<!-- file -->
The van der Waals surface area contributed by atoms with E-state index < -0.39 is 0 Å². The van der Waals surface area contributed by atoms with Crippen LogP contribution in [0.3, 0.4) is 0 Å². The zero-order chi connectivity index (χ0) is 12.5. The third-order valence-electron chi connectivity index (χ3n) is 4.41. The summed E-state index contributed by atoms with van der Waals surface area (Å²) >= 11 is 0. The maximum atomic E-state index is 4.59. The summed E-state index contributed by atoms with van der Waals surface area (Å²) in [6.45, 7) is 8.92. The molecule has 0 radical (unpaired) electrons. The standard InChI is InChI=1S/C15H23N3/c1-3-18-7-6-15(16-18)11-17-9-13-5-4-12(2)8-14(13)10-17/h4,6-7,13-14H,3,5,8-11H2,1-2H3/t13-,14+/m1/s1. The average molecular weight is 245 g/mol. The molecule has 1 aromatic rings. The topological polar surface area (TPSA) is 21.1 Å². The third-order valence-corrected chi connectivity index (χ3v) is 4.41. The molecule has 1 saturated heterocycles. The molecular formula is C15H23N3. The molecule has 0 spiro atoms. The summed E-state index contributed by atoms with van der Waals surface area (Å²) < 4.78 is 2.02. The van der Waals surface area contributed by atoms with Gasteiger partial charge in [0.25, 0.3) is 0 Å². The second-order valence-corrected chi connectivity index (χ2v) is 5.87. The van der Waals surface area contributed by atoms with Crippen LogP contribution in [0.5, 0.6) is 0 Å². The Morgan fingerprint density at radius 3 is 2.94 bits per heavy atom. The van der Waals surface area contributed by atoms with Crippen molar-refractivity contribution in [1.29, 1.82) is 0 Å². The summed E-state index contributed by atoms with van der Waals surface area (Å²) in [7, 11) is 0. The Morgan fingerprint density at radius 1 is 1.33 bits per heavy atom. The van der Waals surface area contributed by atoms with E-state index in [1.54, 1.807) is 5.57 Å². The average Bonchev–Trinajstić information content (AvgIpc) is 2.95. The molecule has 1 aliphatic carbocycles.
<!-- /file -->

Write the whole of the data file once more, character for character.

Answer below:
The van der Waals surface area contributed by atoms with E-state index < -0.39 is 0 Å². The van der Waals surface area contributed by atoms with Crippen LogP contribution in [0.3, 0.4) is 0 Å². The zero-order chi connectivity index (χ0) is 12.5. The third-order valence-electron chi connectivity index (χ3n) is 4.41. The summed E-state index contributed by atoms with van der Waals surface area (Å²) >= 11 is 0. The maximum atomic E-state index is 4.59. The summed E-state index contributed by atoms with van der Waals surface area (Å²) in [6.45, 7) is 8.92. The molecule has 0 radical (unpaired) electrons. The standard InChI is InChI=1S/C15H23N3/c1-3-18-7-6-15(16-18)11-17-9-13-5-4-12(2)8-14(13)10-17/h4,6-7,13-14H,3,5,8-11H2,1-2H3/t13-,14+/m1/s1. The average molecular weight is 245 g/mol. The molecule has 1 aromatic rings. The topological polar surface area (TPSA) is 21.1 Å². The third-order valence-corrected chi connectivity index (χ3v) is 4.41. The molecule has 1 saturated heterocycles. The molecular formula is C15H23N3. The molecule has 0 spiro atoms. The summed E-state index contributed by atoms with van der Waals surface area (Å²) < 4.78 is 2.02. The van der Waals surface area contributed by atoms with Gasteiger partial charge in [0.25, 0.3) is 0 Å². The second-order valence-corrected chi connectivity index (χ2v) is 5.87. The van der Waals surface area contributed by atoms with Crippen LogP contribution in [0.5, 0.6) is 0 Å². The Morgan fingerprint density at radius 3 is 2.94 bits per heavy atom. The van der Waals surface area contributed by atoms with Crippen molar-refractivity contribution in [1.29, 1.82) is 0 Å². The summed E-state index contributed by atoms with van der Waals surface area (Å²) in [7, 11) is 0. The Morgan fingerprint density at radius 1 is 1.33 bits per heavy atom. The van der Waals surface area contributed by atoms with E-state index in [1.54, 1.807) is 5.57 Å². The average Bonchev–Trinajstić information content (AvgIpc) is 2.95. The molecule has 1 aliphatic carbocycles.